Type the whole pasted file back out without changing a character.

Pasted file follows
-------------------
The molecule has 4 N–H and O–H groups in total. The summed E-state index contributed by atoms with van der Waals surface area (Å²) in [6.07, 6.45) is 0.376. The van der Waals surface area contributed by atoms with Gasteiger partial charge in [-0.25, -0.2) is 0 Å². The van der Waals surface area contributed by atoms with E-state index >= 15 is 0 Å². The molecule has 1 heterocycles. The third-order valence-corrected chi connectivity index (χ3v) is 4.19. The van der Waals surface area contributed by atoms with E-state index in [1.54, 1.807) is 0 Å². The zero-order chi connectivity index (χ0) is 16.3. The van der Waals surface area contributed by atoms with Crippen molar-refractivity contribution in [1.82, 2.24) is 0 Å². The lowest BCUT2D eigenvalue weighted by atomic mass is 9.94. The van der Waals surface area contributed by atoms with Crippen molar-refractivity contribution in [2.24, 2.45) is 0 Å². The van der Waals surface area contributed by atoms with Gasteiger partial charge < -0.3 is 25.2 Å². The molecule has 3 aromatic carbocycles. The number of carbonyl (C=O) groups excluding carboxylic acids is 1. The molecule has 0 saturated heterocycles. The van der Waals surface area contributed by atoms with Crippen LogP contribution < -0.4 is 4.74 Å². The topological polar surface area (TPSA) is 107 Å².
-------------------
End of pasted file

The molecule has 4 N–H and O–H groups in total. The summed E-state index contributed by atoms with van der Waals surface area (Å²) in [6.07, 6.45) is 0.376. The van der Waals surface area contributed by atoms with Gasteiger partial charge in [-0.25, -0.2) is 0 Å². The van der Waals surface area contributed by atoms with E-state index >= 15 is 0 Å². The molecule has 1 heterocycles. The third-order valence-corrected chi connectivity index (χ3v) is 4.19. The van der Waals surface area contributed by atoms with E-state index in [1.54, 1.807) is 0 Å². The zero-order chi connectivity index (χ0) is 16.3. The van der Waals surface area contributed by atoms with Crippen molar-refractivity contribution in [1.82, 2.24) is 0 Å². The lowest BCUT2D eigenvalue weighted by atomic mass is 9.94. The van der Waals surface area contributed by atoms with Crippen molar-refractivity contribution in [2.24, 2.45) is 0 Å². The van der Waals surface area contributed by atoms with Gasteiger partial charge < -0.3 is 25.2 Å². The molecule has 3 aromatic carbocycles. The number of carbonyl (C=O) groups excluding carboxylic acids is 1. The molecule has 0 saturated heterocycles. The van der Waals surface area contributed by atoms with Crippen LogP contribution < -0.4 is 4.74 Å². The topological polar surface area (TPSA) is 107 Å².